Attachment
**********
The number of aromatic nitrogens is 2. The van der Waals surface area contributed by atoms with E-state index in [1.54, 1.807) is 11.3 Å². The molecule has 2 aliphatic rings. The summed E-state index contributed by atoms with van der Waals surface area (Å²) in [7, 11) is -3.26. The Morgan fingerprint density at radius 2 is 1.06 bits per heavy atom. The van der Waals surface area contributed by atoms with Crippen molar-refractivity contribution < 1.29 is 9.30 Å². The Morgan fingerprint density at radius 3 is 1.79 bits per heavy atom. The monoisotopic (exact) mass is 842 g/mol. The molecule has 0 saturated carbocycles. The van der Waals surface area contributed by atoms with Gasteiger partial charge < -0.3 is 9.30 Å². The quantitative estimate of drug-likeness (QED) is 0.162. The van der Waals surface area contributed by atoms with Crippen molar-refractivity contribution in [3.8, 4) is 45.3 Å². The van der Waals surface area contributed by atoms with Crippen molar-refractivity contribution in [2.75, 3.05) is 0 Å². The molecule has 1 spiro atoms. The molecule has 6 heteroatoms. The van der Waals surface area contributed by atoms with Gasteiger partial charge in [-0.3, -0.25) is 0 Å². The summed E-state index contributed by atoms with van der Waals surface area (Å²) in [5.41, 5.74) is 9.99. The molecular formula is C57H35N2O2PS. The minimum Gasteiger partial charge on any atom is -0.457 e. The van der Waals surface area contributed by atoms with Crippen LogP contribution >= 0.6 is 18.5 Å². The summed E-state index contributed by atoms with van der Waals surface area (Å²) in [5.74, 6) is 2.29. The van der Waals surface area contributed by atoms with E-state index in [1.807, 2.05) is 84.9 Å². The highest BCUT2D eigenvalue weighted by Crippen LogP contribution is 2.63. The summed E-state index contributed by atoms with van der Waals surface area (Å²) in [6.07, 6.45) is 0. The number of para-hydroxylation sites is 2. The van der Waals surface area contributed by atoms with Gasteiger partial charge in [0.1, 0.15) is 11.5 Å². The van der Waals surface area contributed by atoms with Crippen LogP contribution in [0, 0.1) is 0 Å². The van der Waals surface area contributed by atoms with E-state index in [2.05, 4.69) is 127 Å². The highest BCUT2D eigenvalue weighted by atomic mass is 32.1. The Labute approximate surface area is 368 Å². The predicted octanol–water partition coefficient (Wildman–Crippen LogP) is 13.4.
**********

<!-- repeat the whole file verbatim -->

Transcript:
The number of aromatic nitrogens is 2. The van der Waals surface area contributed by atoms with E-state index in [1.54, 1.807) is 11.3 Å². The molecule has 2 aliphatic rings. The summed E-state index contributed by atoms with van der Waals surface area (Å²) in [7, 11) is -3.26. The Morgan fingerprint density at radius 2 is 1.06 bits per heavy atom. The van der Waals surface area contributed by atoms with Crippen molar-refractivity contribution < 1.29 is 9.30 Å². The Morgan fingerprint density at radius 3 is 1.79 bits per heavy atom. The monoisotopic (exact) mass is 842 g/mol. The molecule has 0 saturated carbocycles. The van der Waals surface area contributed by atoms with Gasteiger partial charge < -0.3 is 9.30 Å². The quantitative estimate of drug-likeness (QED) is 0.162. The van der Waals surface area contributed by atoms with Crippen molar-refractivity contribution in [3.8, 4) is 45.3 Å². The van der Waals surface area contributed by atoms with Crippen molar-refractivity contribution in [2.75, 3.05) is 0 Å². The molecule has 1 spiro atoms. The molecule has 6 heteroatoms. The van der Waals surface area contributed by atoms with Gasteiger partial charge in [-0.3, -0.25) is 0 Å². The summed E-state index contributed by atoms with van der Waals surface area (Å²) in [5.41, 5.74) is 9.99. The molecular formula is C57H35N2O2PS. The minimum Gasteiger partial charge on any atom is -0.457 e. The van der Waals surface area contributed by atoms with Crippen LogP contribution >= 0.6 is 18.5 Å². The summed E-state index contributed by atoms with van der Waals surface area (Å²) in [5.74, 6) is 2.29. The van der Waals surface area contributed by atoms with E-state index in [1.807, 2.05) is 84.9 Å². The highest BCUT2D eigenvalue weighted by Crippen LogP contribution is 2.63. The summed E-state index contributed by atoms with van der Waals surface area (Å²) in [6.07, 6.45) is 0. The number of para-hydroxylation sites is 2. The van der Waals surface area contributed by atoms with Gasteiger partial charge in [0.1, 0.15) is 11.5 Å². The van der Waals surface area contributed by atoms with Crippen LogP contribution in [0, 0.1) is 0 Å². The van der Waals surface area contributed by atoms with E-state index in [2.05, 4.69) is 127 Å². The highest BCUT2D eigenvalue weighted by atomic mass is 32.1. The Labute approximate surface area is 368 Å². The predicted octanol–water partition coefficient (Wildman–Crippen LogP) is 13.4.